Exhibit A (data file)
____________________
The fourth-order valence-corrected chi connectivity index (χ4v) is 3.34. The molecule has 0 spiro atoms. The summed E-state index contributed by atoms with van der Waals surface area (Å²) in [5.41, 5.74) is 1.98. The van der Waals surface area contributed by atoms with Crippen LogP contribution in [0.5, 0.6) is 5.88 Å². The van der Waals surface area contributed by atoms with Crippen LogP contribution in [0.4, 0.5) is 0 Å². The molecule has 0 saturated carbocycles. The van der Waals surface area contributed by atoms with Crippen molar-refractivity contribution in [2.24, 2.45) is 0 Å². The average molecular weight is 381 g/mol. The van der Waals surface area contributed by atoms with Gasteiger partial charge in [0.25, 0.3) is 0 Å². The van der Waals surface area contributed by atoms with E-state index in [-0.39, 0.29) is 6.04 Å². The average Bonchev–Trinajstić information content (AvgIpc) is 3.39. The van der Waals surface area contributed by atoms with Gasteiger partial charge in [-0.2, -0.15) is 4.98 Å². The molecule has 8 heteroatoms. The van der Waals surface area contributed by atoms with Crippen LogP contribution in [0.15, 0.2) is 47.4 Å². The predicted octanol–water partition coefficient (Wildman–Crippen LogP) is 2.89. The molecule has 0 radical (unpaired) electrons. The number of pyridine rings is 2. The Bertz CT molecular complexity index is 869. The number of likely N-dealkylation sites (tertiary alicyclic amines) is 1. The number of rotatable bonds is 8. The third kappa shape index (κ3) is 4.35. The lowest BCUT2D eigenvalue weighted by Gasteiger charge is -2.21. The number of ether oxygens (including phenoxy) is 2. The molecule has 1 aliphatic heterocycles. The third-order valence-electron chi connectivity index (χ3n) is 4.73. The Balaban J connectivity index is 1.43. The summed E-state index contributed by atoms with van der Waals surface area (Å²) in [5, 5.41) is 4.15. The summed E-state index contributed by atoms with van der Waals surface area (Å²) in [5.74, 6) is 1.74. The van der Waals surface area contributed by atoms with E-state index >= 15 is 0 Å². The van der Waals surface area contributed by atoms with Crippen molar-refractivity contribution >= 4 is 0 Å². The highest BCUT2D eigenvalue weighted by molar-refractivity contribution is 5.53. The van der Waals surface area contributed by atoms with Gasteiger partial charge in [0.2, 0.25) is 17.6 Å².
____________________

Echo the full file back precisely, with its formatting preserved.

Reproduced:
The fourth-order valence-corrected chi connectivity index (χ4v) is 3.34. The molecule has 0 spiro atoms. The summed E-state index contributed by atoms with van der Waals surface area (Å²) in [5.41, 5.74) is 1.98. The van der Waals surface area contributed by atoms with Crippen LogP contribution in [0.5, 0.6) is 5.88 Å². The van der Waals surface area contributed by atoms with Crippen LogP contribution in [0.4, 0.5) is 0 Å². The molecule has 0 saturated carbocycles. The van der Waals surface area contributed by atoms with Crippen molar-refractivity contribution in [2.24, 2.45) is 0 Å². The average molecular weight is 381 g/mol. The van der Waals surface area contributed by atoms with Gasteiger partial charge in [0.25, 0.3) is 0 Å². The van der Waals surface area contributed by atoms with E-state index in [-0.39, 0.29) is 6.04 Å². The average Bonchev–Trinajstić information content (AvgIpc) is 3.39. The van der Waals surface area contributed by atoms with Gasteiger partial charge in [-0.2, -0.15) is 4.98 Å². The molecule has 8 heteroatoms. The van der Waals surface area contributed by atoms with Crippen LogP contribution in [0.15, 0.2) is 47.4 Å². The predicted octanol–water partition coefficient (Wildman–Crippen LogP) is 2.89. The molecule has 0 radical (unpaired) electrons. The number of pyridine rings is 2. The Bertz CT molecular complexity index is 869. The number of likely N-dealkylation sites (tertiary alicyclic amines) is 1. The number of rotatable bonds is 8. The third kappa shape index (κ3) is 4.35. The lowest BCUT2D eigenvalue weighted by Gasteiger charge is -2.21. The number of ether oxygens (including phenoxy) is 2. The molecule has 1 aliphatic heterocycles. The third-order valence-electron chi connectivity index (χ3n) is 4.73. The Balaban J connectivity index is 1.43. The summed E-state index contributed by atoms with van der Waals surface area (Å²) in [5, 5.41) is 4.15. The summed E-state index contributed by atoms with van der Waals surface area (Å²) in [5.74, 6) is 1.74. The van der Waals surface area contributed by atoms with E-state index >= 15 is 0 Å². The van der Waals surface area contributed by atoms with Crippen molar-refractivity contribution >= 4 is 0 Å². The highest BCUT2D eigenvalue weighted by molar-refractivity contribution is 5.53. The van der Waals surface area contributed by atoms with Gasteiger partial charge in [0.2, 0.25) is 17.6 Å².